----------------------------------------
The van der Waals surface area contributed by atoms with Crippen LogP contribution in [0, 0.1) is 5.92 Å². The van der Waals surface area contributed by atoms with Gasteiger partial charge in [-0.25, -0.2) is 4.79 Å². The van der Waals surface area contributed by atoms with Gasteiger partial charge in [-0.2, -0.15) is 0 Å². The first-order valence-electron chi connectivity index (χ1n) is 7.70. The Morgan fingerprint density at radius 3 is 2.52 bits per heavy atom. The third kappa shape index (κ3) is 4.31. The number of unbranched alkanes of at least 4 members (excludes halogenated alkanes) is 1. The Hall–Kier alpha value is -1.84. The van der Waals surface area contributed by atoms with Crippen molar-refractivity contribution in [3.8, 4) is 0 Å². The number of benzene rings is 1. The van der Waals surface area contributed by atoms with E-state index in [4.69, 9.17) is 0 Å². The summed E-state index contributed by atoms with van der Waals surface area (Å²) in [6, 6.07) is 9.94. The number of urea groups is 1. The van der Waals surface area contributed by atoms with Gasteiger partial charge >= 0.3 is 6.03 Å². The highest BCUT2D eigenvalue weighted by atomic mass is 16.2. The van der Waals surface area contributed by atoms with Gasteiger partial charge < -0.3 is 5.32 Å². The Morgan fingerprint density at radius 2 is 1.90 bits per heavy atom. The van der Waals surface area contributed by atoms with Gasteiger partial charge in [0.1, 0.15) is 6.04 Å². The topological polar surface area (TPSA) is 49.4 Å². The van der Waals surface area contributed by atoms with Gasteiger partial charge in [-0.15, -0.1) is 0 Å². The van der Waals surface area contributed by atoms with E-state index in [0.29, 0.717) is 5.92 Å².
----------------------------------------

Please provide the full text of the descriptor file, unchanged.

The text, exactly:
The van der Waals surface area contributed by atoms with Crippen LogP contribution in [0, 0.1) is 5.92 Å². The van der Waals surface area contributed by atoms with Gasteiger partial charge in [-0.25, -0.2) is 4.79 Å². The van der Waals surface area contributed by atoms with Gasteiger partial charge in [-0.2, -0.15) is 0 Å². The first-order valence-electron chi connectivity index (χ1n) is 7.70. The Morgan fingerprint density at radius 3 is 2.52 bits per heavy atom. The third kappa shape index (κ3) is 4.31. The number of unbranched alkanes of at least 4 members (excludes halogenated alkanes) is 1. The Hall–Kier alpha value is -1.84. The van der Waals surface area contributed by atoms with Crippen molar-refractivity contribution in [3.8, 4) is 0 Å². The number of benzene rings is 1. The van der Waals surface area contributed by atoms with E-state index in [4.69, 9.17) is 0 Å². The summed E-state index contributed by atoms with van der Waals surface area (Å²) in [6, 6.07) is 9.94. The number of urea groups is 1. The van der Waals surface area contributed by atoms with Gasteiger partial charge >= 0.3 is 6.03 Å². The highest BCUT2D eigenvalue weighted by atomic mass is 16.2. The van der Waals surface area contributed by atoms with Gasteiger partial charge < -0.3 is 5.32 Å². The Morgan fingerprint density at radius 2 is 1.90 bits per heavy atom. The van der Waals surface area contributed by atoms with Gasteiger partial charge in [0.1, 0.15) is 6.04 Å². The topological polar surface area (TPSA) is 49.4 Å². The van der Waals surface area contributed by atoms with Gasteiger partial charge in [-0.15, -0.1) is 0 Å². The van der Waals surface area contributed by atoms with E-state index in [0.29, 0.717) is 5.92 Å².